“The biggest problem the U.S. faces in dealing with a North Korean nuclear launch is that you can't stop it if you don't know where it is coming from. That is why the North Koreans are building mobile missile launchers on land, and why they're trying to develop the ability to launch from under the seas.”

Hawaii too this past week began testing its old air raid missile warning sirens on a monthly basis for the first time since the end of the cold war. U.S. and Asian authorities are paying attention to the threats from North Korea without a doubt.

North Korea's Ambition to be Recognized As a Nuclear State

Some security analysts are opining that North Korea wants to follow in the footsteps of the Chinese path to nuclear statehood. In their advance to nuclear weapons, China first acquired them and then encouraged the United States to coexist with a nuclear armed China.

This idea makes the South Koreans nervous. President Jae-in of South Korea cautioned against what he called an “uncontrollable” situation if the North is able to develop a completely working ICBM:

“We should prevent a situation where North Korea threatens us with its nuclear arsenal based on misjudgment, or the U.S. consider a preemptive strike.”

The problem with North Korea's eager nuclear ambitions is that there is not a single significant power which has contemplated granting the north such nuclear state recognition. The Japanese went one further than this as their Prime Minister Shinzo Abe addressed his parliament and declared it would represent a serious mistake to offer North Korea this nuclear acceptance.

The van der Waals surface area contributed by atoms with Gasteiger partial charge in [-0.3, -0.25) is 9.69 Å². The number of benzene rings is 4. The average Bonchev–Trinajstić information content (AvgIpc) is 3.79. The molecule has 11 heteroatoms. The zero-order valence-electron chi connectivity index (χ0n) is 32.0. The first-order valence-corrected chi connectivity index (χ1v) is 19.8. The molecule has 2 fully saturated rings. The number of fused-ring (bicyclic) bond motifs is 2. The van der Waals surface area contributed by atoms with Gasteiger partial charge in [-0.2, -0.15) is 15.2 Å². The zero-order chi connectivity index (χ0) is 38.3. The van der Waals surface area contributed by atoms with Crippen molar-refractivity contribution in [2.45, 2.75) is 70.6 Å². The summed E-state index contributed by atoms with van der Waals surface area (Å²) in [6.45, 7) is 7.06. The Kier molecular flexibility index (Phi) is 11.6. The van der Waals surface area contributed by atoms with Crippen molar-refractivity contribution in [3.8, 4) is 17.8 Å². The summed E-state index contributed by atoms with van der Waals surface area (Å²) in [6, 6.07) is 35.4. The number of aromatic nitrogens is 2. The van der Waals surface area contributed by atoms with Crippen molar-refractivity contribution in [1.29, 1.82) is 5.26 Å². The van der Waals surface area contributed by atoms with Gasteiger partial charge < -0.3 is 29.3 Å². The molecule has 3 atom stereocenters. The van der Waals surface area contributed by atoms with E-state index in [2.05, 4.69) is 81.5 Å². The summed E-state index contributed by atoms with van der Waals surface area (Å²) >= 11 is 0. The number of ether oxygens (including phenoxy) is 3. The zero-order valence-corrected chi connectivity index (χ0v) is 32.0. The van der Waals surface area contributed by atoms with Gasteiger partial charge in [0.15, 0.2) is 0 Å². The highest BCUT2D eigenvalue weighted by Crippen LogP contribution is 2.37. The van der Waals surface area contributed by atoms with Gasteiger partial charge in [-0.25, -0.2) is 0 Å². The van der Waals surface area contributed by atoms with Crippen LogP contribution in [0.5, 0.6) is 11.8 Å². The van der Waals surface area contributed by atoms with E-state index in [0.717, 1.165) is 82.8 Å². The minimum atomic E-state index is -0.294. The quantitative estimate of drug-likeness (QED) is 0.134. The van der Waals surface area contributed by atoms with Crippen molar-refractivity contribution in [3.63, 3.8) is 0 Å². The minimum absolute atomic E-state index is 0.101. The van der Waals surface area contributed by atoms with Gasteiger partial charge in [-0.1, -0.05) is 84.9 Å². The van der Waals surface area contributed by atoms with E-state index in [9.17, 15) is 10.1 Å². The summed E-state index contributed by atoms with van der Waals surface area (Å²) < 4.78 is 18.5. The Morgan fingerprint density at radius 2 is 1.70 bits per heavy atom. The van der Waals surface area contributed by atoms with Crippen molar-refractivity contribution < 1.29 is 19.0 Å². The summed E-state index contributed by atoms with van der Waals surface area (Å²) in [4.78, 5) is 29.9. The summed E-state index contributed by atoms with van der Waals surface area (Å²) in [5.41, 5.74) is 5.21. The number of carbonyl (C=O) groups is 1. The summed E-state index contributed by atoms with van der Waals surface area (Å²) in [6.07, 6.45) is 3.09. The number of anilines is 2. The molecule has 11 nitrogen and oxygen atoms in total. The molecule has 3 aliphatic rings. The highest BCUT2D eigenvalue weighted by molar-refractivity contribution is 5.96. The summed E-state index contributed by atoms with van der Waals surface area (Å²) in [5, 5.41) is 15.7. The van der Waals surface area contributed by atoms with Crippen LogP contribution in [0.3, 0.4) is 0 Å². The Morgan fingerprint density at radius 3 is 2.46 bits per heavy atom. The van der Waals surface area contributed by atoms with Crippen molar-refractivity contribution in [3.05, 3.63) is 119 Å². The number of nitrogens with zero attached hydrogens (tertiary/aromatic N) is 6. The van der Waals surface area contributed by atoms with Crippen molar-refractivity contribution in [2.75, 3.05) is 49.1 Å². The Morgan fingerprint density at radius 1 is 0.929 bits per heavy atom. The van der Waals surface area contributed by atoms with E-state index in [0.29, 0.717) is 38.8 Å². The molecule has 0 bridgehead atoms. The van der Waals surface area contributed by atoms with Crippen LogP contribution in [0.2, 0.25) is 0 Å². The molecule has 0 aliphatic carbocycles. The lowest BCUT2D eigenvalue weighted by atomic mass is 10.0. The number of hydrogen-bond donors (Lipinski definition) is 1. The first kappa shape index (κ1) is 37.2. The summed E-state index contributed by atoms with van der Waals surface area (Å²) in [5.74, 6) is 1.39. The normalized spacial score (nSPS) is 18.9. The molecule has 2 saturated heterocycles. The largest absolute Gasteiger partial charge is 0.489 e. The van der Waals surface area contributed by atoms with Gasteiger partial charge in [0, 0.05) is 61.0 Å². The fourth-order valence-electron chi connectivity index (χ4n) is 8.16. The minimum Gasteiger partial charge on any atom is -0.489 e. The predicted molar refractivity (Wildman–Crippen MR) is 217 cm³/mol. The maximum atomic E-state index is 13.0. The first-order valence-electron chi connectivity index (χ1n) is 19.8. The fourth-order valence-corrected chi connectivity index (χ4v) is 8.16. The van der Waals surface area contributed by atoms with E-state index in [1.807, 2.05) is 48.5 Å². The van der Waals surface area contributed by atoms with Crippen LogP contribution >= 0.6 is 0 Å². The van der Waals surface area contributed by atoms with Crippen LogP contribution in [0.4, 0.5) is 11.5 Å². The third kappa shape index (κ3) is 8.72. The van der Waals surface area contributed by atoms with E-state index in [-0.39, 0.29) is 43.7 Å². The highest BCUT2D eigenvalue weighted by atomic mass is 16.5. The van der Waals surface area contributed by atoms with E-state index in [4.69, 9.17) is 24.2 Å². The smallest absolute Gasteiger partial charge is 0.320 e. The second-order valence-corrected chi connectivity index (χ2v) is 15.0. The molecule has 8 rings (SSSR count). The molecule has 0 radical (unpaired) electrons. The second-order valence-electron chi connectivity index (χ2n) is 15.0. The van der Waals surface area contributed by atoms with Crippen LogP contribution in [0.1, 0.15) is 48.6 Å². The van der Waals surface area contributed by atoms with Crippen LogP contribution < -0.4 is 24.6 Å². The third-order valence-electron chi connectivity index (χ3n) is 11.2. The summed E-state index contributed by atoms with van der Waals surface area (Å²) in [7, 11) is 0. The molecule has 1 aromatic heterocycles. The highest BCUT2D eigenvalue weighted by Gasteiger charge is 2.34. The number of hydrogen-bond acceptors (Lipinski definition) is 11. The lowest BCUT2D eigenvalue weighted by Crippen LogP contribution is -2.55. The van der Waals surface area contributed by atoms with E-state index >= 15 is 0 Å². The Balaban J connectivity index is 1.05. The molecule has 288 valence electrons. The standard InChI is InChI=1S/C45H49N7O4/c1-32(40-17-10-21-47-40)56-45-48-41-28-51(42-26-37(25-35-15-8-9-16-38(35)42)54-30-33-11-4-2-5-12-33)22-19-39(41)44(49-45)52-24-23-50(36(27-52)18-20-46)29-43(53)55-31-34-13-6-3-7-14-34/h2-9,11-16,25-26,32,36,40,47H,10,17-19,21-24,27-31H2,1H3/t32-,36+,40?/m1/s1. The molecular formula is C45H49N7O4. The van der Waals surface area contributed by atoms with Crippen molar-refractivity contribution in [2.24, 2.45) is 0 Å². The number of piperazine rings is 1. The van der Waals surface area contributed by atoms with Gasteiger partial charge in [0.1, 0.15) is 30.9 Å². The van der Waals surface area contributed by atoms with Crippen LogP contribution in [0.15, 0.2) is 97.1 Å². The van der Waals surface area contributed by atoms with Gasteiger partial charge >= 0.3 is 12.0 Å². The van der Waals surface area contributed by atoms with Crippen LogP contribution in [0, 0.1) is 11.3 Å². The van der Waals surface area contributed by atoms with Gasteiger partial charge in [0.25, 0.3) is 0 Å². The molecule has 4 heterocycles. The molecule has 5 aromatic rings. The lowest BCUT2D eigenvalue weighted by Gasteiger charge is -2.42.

The North Korean Missile Advances and Tests Are Just Another Reason Why You Need Gold

The geopolitical instability that this continually worsening situation with North Korea represents is serious. It threatens global financial and stock markets as well as your investment and retirement portfolios. This is why you need to plan ahead by including gold in your retirement accounts. Gold has an over 5,000 year long track record protecting against geopolitical crises and events such as these.

Now is a good time to review the Gold IRA rules and regulations as well as to consider what is involved with acquiring IRA-approved metals after you complete a Gold IRA rollover. This will insure your portfolio and help you to sleep better at night.

David Crowder

About David Crowder

W.D. Crowder is an American published author. His background and areas of expertise include history, economics, expatriate living, international relations, investments and personal finance. A widely read and top of his class graduate of Stetson University, he obtained his bachelor of arts degree in History with minors in Latin American Studies and International Relations and a special emphasis in Economics. He was President of his Phi Alpha Theta (National History Honors Fraternity) Stetson University chapter and a Phi Beta Kappa (National Honors Fraternity) member.